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Court: bloggers have first amendment protections

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posted on Jan, 20 2014 @ 04:04 PM
reply to post by Xcathdra

While we're screwing the dot, the yelling of fire in a crowded theatre details can be read here. 1st amendment says:

prohibiting the free exercise thereof; or abridging the freedom of speech, or of the press

So it says no restricting of speech, or press. Or being an important word there. Which translates so press and individuals have same basic protections and rights.

posted on Jan, 21 2014 @ 10:13 AM
Believe it or not, this worries me. There has to be an angle.

posted on Jan, 21 2014 @ 12:34 PM
Sent you a PM

reply to post by PsykoOps

You missed the Supreme Court Rulings that came after Schenck v. United States (1919). Anways as I stated, you and I are on the same page and in agreement. I am pointing out that this issue has been a long time in the making.

All cases dealing with Free Speech / Speech that causes a clear and imminent danger to other persons.
Abrams v. United States (1919)Gitlow v. New York (1925)
Whitney v. California (1927)
Dennis v. United States (1951)
Yates v. United States (1957)
Brandenburg v. Ohio (1969)

You then have New York Times Co. v. United States
Also known as the Pentagon Papers -

Times v. United States is generally considered a victory for an extensive reading of the First Amendment, but as the Supreme Court ruled on whether the government had made a successful case for prior restraint, its decision did not void the Espionage Act or give the press unlimited freedom to publish classified documents.

While the Pentagon Papers apply to the release of classified documents, it never exempted journalists from prosecution. In the days of wikileaks, Snowden etc the release of that info came from a source other than main stream media outlets. That led to the debate on what protections are afforded to journalists / members of the press.

That in turn caused members of congress to try and define what a journalist is. Allowing a strict definition of a journalist would open the floodgates for the government to shut down outlets that don't meet the criteria, while at the same time it would most likely be used to chip away and the 1st amendment.

The latest court ruling in favor of the bloggers went a great deal towards applying the 1st amendment in a manner that takes electronic mediums into account.

Like I said, I understand and agree with what you are saying however its not as black and white as you are making it out to be.

Here is the latest incident that I am referring to about electronic reporting / blogging -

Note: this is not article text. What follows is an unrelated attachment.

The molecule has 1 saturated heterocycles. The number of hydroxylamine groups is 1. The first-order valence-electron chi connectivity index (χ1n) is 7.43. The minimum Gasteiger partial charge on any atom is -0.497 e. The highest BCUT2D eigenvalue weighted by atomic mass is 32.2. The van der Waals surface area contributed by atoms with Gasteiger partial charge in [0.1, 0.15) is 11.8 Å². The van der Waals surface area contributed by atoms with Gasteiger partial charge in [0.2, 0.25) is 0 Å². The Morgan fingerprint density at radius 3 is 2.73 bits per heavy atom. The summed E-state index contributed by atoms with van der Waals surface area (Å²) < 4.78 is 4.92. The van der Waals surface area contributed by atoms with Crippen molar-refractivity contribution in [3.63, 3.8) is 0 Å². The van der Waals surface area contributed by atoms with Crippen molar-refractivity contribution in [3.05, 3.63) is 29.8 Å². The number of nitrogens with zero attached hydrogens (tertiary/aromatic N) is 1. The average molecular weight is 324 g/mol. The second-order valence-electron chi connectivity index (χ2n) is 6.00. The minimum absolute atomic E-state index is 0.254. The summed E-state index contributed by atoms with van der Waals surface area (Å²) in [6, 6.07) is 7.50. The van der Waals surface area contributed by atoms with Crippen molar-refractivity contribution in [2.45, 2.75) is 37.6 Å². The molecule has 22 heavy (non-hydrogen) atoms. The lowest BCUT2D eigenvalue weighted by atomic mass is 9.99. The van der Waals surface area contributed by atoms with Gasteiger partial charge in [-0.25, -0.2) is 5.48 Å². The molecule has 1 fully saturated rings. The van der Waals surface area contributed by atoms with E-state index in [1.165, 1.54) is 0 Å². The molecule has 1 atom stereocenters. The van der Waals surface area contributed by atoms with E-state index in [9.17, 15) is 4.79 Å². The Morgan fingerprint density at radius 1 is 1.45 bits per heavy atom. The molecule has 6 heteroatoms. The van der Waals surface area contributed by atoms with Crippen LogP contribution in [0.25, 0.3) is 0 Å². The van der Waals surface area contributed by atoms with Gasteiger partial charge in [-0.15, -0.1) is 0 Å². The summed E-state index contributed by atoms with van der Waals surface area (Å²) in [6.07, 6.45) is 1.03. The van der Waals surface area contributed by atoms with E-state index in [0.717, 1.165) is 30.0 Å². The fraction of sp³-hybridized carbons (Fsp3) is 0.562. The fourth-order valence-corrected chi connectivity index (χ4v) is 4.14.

Connecticut mayor rips Hitler comparison on Facebook

NEW LONDON, Conn. – New London's mayor is demanding that a Facebook page be shut down after it posted a photo comparing him to Adolf Hitler.

The Day of New London reports that the administrator of the Whale Tales page said she did not believe the photo was inappropriate because it compared the speaking skills of Mayor Daryl Justin Finizio and Hitler. New London resident Kathleen Mitchell said both are "fiery orators."

Now, if the Supreme Court had not ruled on this topic, the poster of the message / comparison might have opened them up to legal / civil actions.

Personally I think the politician in the article should just sit down and shut up. The more he complains the more media outlets are going to look at the story and report on it.

Back to the op - In the age of electronics / advanced communications, we are going to see more of these cases climb the legal system. The Supreme Court rulings we have now, except for the latest, applies to areas other than electronics.

Exactly where is the standard when people at home blog, posting accusing information about someone or government entity, only to find out the information they blogged about is false?

The 1st amendment never accounted for electronics. The Supreme Court must do that, and so far are off to a good start with the most recent ruling.

I will say this again - You and I are in agreement about the first amendment application. I am simply pointing out that the path taken says nothing about electronics. Whats not specifically granted to the Feds, is reserved to the states. If there is no link with the ruling and electronics, one could argue / push legislation on defining a journalist.
edit on 21-1-2014 by Xcathdra because: (no reason given)

edit on 21-1-2014 by Xcathdra because: (no reason given)

posted on Jan, 23 2014 @ 06:27 AM
I forgot to add one important issue so my apologies.

As noted above, journalists can be prosecuted for the release of classified documents. SCOTUS said as much in the Pentagon papers (espionage act).

If the espionage act is a valid tool to prosecute people who release classified information, then why would there need to be a push to define the term journalist? Since the espionage act can be applied to any person that violates it, regardless of career, there is no need to define what a journalist is.

What's the motive to define the term then?

I would wager it has nothing to do with National Security.
edit on 23-1-2014 by Xcathdra because: (no reason given)

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